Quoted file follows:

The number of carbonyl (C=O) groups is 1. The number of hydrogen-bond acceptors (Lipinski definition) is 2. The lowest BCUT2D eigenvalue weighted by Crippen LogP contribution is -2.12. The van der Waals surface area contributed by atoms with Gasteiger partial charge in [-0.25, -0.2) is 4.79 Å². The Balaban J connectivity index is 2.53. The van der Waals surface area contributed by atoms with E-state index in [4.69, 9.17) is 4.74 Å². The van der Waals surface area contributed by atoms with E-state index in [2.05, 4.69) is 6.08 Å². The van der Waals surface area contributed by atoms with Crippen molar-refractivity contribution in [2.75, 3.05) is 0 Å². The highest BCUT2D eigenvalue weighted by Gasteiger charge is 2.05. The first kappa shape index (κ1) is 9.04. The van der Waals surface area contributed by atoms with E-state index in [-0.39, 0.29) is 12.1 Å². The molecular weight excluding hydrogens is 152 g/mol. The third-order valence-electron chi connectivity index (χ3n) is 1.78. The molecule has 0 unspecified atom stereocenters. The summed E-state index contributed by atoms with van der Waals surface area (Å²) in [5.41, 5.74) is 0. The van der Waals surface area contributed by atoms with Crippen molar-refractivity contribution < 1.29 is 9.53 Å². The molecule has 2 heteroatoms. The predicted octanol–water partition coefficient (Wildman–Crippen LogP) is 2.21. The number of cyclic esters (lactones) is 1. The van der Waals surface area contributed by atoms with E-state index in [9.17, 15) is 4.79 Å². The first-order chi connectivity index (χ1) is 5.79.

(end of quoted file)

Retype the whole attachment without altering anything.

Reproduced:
The number of carbonyl (C=O) groups is 1. The number of hydrogen-bond acceptors (Lipinski definition) is 2. The lowest BCUT2D eigenvalue weighted by Crippen LogP contribution is -2.12. The van der Waals surface area contributed by atoms with Gasteiger partial charge in [-0.25, -0.2) is 4.79 Å². The Balaban J connectivity index is 2.53. The van der Waals surface area contributed by atoms with E-state index in [4.69, 9.17) is 4.74 Å². The van der Waals surface area contributed by atoms with E-state index in [2.05, 4.69) is 6.08 Å². The van der Waals surface area contributed by atoms with Crippen molar-refractivity contribution in [2.75, 3.05) is 0 Å². The highest BCUT2D eigenvalue weighted by Gasteiger charge is 2.05. The first kappa shape index (κ1) is 9.04. The van der Waals surface area contributed by atoms with E-state index in [-0.39, 0.29) is 12.1 Å². The molecular weight excluding hydrogens is 152 g/mol. The third-order valence-electron chi connectivity index (χ3n) is 1.78. The molecule has 0 unspecified atom stereocenters. The summed E-state index contributed by atoms with van der Waals surface area (Å²) in [5.41, 5.74) is 0. The van der Waals surface area contributed by atoms with Crippen molar-refractivity contribution < 1.29 is 9.53 Å². The molecule has 2 heteroatoms. The predicted octanol–water partition coefficient (Wildman–Crippen LogP) is 2.21. The number of cyclic esters (lactones) is 1. The van der Waals surface area contributed by atoms with E-state index in [9.17, 15) is 4.79 Å². The first-order chi connectivity index (χ1) is 5.79.